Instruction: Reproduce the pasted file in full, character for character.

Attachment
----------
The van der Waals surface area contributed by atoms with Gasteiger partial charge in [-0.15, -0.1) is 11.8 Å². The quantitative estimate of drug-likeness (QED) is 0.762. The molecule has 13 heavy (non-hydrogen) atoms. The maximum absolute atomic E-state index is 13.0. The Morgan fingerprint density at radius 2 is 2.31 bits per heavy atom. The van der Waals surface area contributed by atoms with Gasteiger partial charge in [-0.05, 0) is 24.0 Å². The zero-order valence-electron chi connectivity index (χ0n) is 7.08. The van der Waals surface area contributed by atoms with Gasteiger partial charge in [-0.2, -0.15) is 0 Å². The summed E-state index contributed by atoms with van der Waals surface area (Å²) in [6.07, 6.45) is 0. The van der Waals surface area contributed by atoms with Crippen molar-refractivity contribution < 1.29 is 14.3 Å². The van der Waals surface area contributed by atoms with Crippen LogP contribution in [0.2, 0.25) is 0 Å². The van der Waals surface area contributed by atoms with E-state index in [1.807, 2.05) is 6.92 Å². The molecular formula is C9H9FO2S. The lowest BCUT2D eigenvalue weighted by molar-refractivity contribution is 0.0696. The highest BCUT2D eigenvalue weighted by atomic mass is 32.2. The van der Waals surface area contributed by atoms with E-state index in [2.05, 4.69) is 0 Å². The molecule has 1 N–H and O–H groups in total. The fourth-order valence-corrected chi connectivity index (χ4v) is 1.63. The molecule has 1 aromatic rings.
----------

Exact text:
The van der Waals surface area contributed by atoms with Gasteiger partial charge in [-0.15, -0.1) is 11.8 Å². The quantitative estimate of drug-likeness (QED) is 0.762. The molecule has 13 heavy (non-hydrogen) atoms. The maximum absolute atomic E-state index is 13.0. The Morgan fingerprint density at radius 2 is 2.31 bits per heavy atom. The van der Waals surface area contributed by atoms with Gasteiger partial charge in [-0.05, 0) is 24.0 Å². The zero-order valence-electron chi connectivity index (χ0n) is 7.08. The van der Waals surface area contributed by atoms with Gasteiger partial charge in [-0.2, -0.15) is 0 Å². The summed E-state index contributed by atoms with van der Waals surface area (Å²) in [6.07, 6.45) is 0. The van der Waals surface area contributed by atoms with Crippen molar-refractivity contribution < 1.29 is 14.3 Å². The van der Waals surface area contributed by atoms with Crippen LogP contribution in [0.2, 0.25) is 0 Å². The van der Waals surface area contributed by atoms with E-state index in [1.807, 2.05) is 6.92 Å². The molecular formula is C9H9FO2S. The lowest BCUT2D eigenvalue weighted by molar-refractivity contribution is 0.0696. The highest BCUT2D eigenvalue weighted by atomic mass is 32.2. The van der Waals surface area contributed by atoms with E-state index in [2.05, 4.69) is 0 Å². The molecule has 1 N–H and O–H groups in total. The fourth-order valence-corrected chi connectivity index (χ4v) is 1.63. The molecule has 1 aromatic rings.